The first paying job I ever had, the first where I had to get “permit papers” and have taxes deducted from my pay-check, was at age 14, stocking shelves and waiting on customers in a small-town pharmacy. I knew the owner pretty well. Nice guy. He liked to play catch with his kids, mowed the lawn on the weekends, liked music and generally was pretty easy going. But as a boss he could be a touch dictatorial. Demanding and strict was a nice way to put it. If the shelves or the goods were dusty, I knew I was in for an afternoon of drudgery. Of course, the shelves had to be stock (constantly!) – you can’t sell what isn’t there. Plus, it better be displayed nicely (or else). And heaven help me if a customer needed some attention for more than an appropriate interval. Really, it seemed like my work was constantly being scrutinized and judged to see if it was good enough.
Back in those days we had to count out change, and isn’t that a lost skill! Yes, I slipped up and had to face the wrath of a customer I had inadvertently short-changed. He got more than a little “surly”, I recall. Far from standing up for me, the owner made sure that I “made it right”; It was a rather painful lesson in customer relations. You’d think a 14 year old boy would be protected a little from such anger, but nooooo!
Oh yeah. The boss? He was my dad. And that store put food on our table, so yes, there was a bit on the line.
Much like Mary Elizabeth, he had to be a bit different “on the job”. In fact, I couldn’t help but think that I was having two different relationships with two different people.
It was very confusing, at first. Like everyone else, I found Mary Elizabeth Bartowski confusing, too.
Count her double-crosses in Chuck vs. The First Fight. Frost worked for the CIA, then double-crossed them by going over to Alexie Volkoff. That’s a fact. However, she may have double crossed him, not by working for MI-6 (she only double crossed Chuck and Sarah by telling them that), but by killing Marco. That too is a fact.
One of two things must be true. Frost has either been trying to save her family all along or has turned against Volkoff for yet another reason of which we have no knowledge. But there’s no denying that she’s turned against Volkoff. She apparently had to double cross Chuck and Ellie and Sarah to once again appear to be on Volkoff’s side. That is, she she had to unless she really turned traitor, and really set up Chuck and Sarah. Frost is a master of deception, after all.
But then, giving Sarah the means of their escape is either double-crossing Volkoff a second time (and triple-crossing the CIA, while really being on their side) or quadruple-crossing the CIA by really going with Volkoff, depending on how you count. Of course, she could be setting up Volkoff for the ol’ inverted back-flip double-or-nothing-cross… Sheesh!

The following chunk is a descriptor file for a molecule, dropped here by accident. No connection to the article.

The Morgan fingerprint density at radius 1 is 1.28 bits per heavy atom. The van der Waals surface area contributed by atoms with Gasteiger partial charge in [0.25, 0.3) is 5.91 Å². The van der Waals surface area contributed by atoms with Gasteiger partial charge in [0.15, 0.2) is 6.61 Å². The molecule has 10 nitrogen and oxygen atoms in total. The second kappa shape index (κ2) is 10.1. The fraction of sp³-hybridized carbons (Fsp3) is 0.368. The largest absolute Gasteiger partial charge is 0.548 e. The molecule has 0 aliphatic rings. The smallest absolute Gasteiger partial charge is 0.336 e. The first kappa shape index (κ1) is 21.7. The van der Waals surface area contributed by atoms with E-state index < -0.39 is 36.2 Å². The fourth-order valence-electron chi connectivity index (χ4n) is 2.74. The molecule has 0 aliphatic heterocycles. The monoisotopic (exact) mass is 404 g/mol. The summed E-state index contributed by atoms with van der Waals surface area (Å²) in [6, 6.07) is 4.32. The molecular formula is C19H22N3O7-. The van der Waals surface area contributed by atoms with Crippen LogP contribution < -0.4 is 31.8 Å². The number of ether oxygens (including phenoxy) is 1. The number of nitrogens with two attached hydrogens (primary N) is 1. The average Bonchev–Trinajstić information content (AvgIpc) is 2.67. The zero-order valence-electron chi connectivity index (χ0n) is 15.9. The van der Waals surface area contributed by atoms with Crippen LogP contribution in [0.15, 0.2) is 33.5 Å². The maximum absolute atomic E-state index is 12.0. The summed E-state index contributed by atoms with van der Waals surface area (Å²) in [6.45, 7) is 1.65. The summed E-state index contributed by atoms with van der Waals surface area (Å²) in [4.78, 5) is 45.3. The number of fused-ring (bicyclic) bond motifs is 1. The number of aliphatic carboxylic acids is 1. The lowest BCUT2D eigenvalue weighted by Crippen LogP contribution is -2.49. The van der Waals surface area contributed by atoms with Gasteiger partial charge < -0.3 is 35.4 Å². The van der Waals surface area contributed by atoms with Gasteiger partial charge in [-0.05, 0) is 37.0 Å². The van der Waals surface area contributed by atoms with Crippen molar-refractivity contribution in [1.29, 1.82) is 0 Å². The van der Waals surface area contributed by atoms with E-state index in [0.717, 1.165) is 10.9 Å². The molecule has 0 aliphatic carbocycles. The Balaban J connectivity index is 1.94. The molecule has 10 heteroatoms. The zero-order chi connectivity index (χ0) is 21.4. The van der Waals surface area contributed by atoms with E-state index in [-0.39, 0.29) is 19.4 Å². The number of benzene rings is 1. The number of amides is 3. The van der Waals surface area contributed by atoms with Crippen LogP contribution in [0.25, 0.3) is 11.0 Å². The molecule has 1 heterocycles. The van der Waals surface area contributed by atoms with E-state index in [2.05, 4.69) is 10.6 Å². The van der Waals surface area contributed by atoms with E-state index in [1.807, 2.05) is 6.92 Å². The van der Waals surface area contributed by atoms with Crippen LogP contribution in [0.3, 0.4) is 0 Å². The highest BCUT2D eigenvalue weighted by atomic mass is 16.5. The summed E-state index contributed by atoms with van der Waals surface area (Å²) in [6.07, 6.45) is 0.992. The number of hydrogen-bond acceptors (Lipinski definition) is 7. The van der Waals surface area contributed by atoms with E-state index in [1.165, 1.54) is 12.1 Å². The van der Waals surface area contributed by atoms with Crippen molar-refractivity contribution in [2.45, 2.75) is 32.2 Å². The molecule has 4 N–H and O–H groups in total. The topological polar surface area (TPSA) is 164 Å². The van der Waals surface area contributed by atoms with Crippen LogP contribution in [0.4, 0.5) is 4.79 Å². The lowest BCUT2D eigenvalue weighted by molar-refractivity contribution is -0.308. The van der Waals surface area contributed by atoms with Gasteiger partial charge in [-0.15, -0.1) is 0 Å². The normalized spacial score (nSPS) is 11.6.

Let’s start again and make this simpler. Mama loves her children, and would do almost anything to keep them un-involved and protect them, just like Stephen. Chuck may not understand why she’s acting the way she is, but my experience tells me that he understands she has her reasons.
Agent Frost knows everything about Charles Carmichael, which means she also knows keeping them un-involved is not possible. When on the job, Agent Frost is dealing with accomplished spy Charles Carmichael, the guy who took care of 10 of Volkoff’s men single handedly. The one that Vincent had heard about. He’s got quite a reputation, you see, and he’s not at all like the little boy she left twenty years ago. With Carmichael she can be terse and professional. Cold, even. In her judgement, a judgement informed by many years as a spy, her deceptions are the best way to handle the situation, whether or not she has turned, or not. Like my dad, Mama B. is quite capable of shooting Chuck in the chest after carefully verifying that he’s wearing a vest.
It sort of reminds me of Agent Walker shooting someone named Jack Burton in the shoulder, too.
Frost has been all about evaluating people – Stephen, Volkoff, Chuck, Ellie. Frost made her judgement about Sarah. Actually, she’s made several. We saw Agent Frost size up Agent Walker in Griffin Park. The verdict? Formidable, perhaps dangerous. But she had to wonder about the relationship her son had with “that woman.” Mary Elizabeth even attempted to intervene in the argument that Chuck and Sarah were having! Kids, kids! You need to stop this now!
Frost watched her son and his girlfriend work together flawlessly in unison in the bank. She saw both fights going on, and noticed that only one of them was at all difficult for the couple. Mama B. made a final judgement about Sarah, and we knew what it was the moment she whispered Protect him. to the girl. It wasn’t at all about Sarah’s prowess as a fighter, or about her skills as a spy. When Sarah decided to believe in Chuck even when she thought he was wrong, Mary Elizabeth decided to believe in Sarah.
It was never a question about protection. Morgan said early on that he and Ellie knew Sarah “…was only trying to protect” Chuck, and protecting someone when you can isn’t necessarily a bad thing. But it’s only part of a bigger picture. When Mary Elizabeth whispered to her, she was saying Welcome to the family, Sarah. Right or wrong, we all believe in each other.